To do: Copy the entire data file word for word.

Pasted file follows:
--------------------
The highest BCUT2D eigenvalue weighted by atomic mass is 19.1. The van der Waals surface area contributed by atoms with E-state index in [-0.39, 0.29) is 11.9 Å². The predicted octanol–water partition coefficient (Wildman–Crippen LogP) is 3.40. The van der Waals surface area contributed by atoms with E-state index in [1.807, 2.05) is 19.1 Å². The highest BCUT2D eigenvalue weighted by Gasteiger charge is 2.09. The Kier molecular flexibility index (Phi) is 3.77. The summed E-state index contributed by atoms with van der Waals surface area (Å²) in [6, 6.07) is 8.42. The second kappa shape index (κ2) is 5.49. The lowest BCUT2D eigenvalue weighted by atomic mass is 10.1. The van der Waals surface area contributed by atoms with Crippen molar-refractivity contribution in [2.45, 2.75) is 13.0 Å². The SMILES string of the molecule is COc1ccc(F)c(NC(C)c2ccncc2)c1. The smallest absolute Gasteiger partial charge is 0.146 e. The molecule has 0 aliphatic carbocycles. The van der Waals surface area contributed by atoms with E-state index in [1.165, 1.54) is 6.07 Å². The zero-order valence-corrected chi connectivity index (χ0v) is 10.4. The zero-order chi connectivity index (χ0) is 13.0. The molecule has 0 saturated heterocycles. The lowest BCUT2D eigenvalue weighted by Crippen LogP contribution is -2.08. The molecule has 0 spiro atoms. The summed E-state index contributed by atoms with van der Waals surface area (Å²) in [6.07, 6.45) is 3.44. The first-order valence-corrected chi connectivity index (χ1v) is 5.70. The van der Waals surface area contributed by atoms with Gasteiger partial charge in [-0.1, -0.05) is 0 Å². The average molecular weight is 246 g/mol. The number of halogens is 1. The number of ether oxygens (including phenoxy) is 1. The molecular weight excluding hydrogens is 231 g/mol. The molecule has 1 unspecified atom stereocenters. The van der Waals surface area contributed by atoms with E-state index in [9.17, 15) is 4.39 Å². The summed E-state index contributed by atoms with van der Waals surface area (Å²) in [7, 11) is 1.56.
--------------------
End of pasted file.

The highest BCUT2D eigenvalue weighted by atomic mass is 19.1. The van der Waals surface area contributed by atoms with E-state index in [-0.39, 0.29) is 11.9 Å². The predicted octanol–water partition coefficient (Wildman–Crippen LogP) is 3.40. The van der Waals surface area contributed by atoms with E-state index in [1.807, 2.05) is 19.1 Å². The highest BCUT2D eigenvalue weighted by Gasteiger charge is 2.09. The Kier molecular flexibility index (Phi) is 3.77. The summed E-state index contributed by atoms with van der Waals surface area (Å²) in [6, 6.07) is 8.42. The second kappa shape index (κ2) is 5.49. The lowest BCUT2D eigenvalue weighted by atomic mass is 10.1. The van der Waals surface area contributed by atoms with Crippen molar-refractivity contribution in [2.45, 2.75) is 13.0 Å². The SMILES string of the molecule is COc1ccc(F)c(NC(C)c2ccncc2)c1. The smallest absolute Gasteiger partial charge is 0.146 e. The molecule has 0 aliphatic carbocycles. The van der Waals surface area contributed by atoms with E-state index in [1.165, 1.54) is 6.07 Å². The zero-order valence-corrected chi connectivity index (χ0v) is 10.4. The zero-order chi connectivity index (χ0) is 13.0. The molecule has 0 saturated heterocycles. The lowest BCUT2D eigenvalue weighted by Crippen LogP contribution is -2.08. The molecule has 0 spiro atoms. The summed E-state index contributed by atoms with van der Waals surface area (Å²) in [6.07, 6.45) is 3.44. The first-order valence-corrected chi connectivity index (χ1v) is 5.70. The van der Waals surface area contributed by atoms with Gasteiger partial charge in [-0.1, -0.05) is 0 Å². The average molecular weight is 246 g/mol. The number of halogens is 1. The number of ether oxygens (including phenoxy) is 1. The molecular weight excluding hydrogens is 231 g/mol. The molecule has 1 unspecified atom stereocenters. The van der Waals surface area contributed by atoms with E-state index in [9.17, 15) is 4.39 Å². The summed E-state index contributed by atoms with van der Waals surface area (Å²) in [7, 11) is 1.56.